Tuesday, April 22, 2008


Exclusion or Embrace? A space for personal discovery (revelation) or enforcement of rules (law)? Not taking into account a wrong suffered or feeling it's our job to teach someone a lesson? Exclusion or Embrace? Living patiently with others or demanding immediate change? Accepting people where they are at knowing that what they are bringing is all they have at that moment or making them live up to our expectations? Exclusion or Embrace?

"When God sets out to embrace the enemy, the result is the cross. On the cross the dancing circle of self-giving and mutually indwelling divine persons opens up for the enemy; in the agony of the passion the movement stops for a brief moment and a fissure appears so that sinful humanity can join in (see John 17:21). We, the others - we, the enemies - are embraced by the divine persons who love us with the same love with which they love each other and therefore make space for us within their own eternal embrace." (p.129)

This quote is from Miroslav Volf from his book Exclusion and Embrace and he is talking about the act of Father, Son, and Spirit embracing us...accepting and loving us when we were still enemies. How I began this post could certainly apply to that which Volf is speaking but that's not exactly what I was getting at. I was thinking of those closest to us who don't even come close to being enemies and how often we have difficulty embracing, our spouses, children, extended family, friends, co-workers and neighbors.

Sometimes I feel caught in a trap, a trap that attempts to determine, to set in stone my next move. How does one through love teach another (in this case three daughters) that they are living in a harsh world that often doesn't really give a rat's ass about them? They are just a power source needed to run the machine, and the running of the machine is all that really matters to the system we live in. And also when it comes to relational circles, they will more than likely at times find themeslves being excluded based sometimes upon mistakes they have clearly made and other times because people blow things out of proportion and still other times because people just choose to go the exclusion route instead of the embrace route because they don't yet know how to love.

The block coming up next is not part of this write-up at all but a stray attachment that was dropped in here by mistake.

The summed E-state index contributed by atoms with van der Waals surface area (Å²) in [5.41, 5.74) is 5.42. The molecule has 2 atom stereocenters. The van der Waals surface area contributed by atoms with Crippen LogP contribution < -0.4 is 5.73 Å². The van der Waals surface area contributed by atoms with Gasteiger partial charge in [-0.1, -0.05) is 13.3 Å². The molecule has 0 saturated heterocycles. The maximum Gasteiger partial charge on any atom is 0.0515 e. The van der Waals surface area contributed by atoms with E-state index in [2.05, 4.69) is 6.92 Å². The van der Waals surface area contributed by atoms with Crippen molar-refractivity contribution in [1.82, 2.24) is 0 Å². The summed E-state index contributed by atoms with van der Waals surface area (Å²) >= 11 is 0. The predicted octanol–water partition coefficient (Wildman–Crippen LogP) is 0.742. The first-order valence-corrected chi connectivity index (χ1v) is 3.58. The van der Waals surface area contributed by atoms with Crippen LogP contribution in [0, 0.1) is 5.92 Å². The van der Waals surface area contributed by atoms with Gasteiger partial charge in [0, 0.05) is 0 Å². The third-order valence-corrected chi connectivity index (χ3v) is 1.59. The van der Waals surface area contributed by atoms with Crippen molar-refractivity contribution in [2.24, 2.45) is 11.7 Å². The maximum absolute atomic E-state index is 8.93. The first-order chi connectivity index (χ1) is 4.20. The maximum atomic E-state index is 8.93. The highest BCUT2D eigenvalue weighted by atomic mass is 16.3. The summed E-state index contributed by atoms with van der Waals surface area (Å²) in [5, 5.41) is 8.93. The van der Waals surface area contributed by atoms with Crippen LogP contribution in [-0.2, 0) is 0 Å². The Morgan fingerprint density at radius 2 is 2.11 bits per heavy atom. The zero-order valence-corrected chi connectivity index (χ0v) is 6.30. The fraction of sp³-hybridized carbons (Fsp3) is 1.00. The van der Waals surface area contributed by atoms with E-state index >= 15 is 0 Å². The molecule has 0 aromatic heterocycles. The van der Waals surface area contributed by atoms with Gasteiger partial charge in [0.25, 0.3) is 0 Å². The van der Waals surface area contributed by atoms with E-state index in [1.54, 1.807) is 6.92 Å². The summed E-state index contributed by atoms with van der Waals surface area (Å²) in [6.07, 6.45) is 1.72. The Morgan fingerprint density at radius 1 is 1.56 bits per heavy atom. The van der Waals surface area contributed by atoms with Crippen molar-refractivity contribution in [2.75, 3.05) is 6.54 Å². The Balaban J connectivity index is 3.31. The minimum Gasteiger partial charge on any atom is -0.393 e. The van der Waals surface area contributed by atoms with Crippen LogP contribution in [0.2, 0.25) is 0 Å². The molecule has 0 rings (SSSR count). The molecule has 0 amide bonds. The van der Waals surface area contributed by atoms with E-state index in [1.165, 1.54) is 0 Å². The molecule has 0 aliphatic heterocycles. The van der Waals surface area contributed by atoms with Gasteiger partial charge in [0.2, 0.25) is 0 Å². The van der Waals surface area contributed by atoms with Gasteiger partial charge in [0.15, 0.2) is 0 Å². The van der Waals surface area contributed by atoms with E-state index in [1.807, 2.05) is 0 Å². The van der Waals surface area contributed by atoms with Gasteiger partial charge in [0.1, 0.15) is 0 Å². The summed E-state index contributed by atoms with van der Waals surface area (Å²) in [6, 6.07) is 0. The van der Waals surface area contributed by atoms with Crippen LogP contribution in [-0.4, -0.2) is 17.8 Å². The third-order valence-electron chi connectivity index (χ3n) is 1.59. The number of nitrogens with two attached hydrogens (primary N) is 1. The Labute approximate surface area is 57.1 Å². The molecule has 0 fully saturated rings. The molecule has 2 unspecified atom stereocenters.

So how does one prepare themself and in this case my daughters for such a life, I really don't know but I am trying. I will not use the same tactics the world uses, the most over-riding one being the threat of loss and the fear of punishment for mistakes. But I am telling them often that this is how the world operates and they must learn to play within the necessities of that game...to a point that is. We all have to figure out for ourselves what that point is though. It's quite a dilemma. I was feeling very challenged by all of this tonight. Not so much by them personally...but by the game. I will not let the game and the "proper" "culturally accepted" enforcement of rules of the game come between my embrace of these three girls. The wrestling with it all continues, so as to learn how to better help them function in a society that has been so stripped of grace and functions predominately by law and exclusion to one degree or another, and yet at the same time help them live so acutely aware of the eternal embrace of Father, Son, and Spirit and myself and their mom, that is never determined by their performance. It's an embrace I want them to always be assured of and I want them to learn to live extending that embrace to everyone around them.


Sue said...

"... this is how the world operates and they must learn to play within the necessities of that game...to a point that is. We all have to figure out for ourselves what that point is though"

Yes, that is a difficult one, isn't it? And I guess that point changes from time to time. We have to pick our fights with the system, shore up our strength for where Papa might be leading.

That Volk quote is just wonderful

Rick Gibson said...

Excellent and encouraging post Kent! Loved the last one too, they both really hit home with me. I just started reading 'Abba's Child' this morning and was challenged by the idea that the biggest problem in the American church is self-rejection because it contracticts the voice that calls us 'Beloved'.

Kent said...

Yep Sue, it's a flowing tide.

Rick I've heard Paul Young say this so many times lately and we had such a great conversation about it one night with a group of my friends while he was here...when it comes to this realtionship with God it's about two things: His character and our indentity. As those things begin to get sorted out, healthy relationships begin to happen fir the first time because it is no longer centered around the behavior of the other. We learn to relate with Him, ourselves and others with His kind of love.

And as I have mentioned here before, I loved Abba's Child.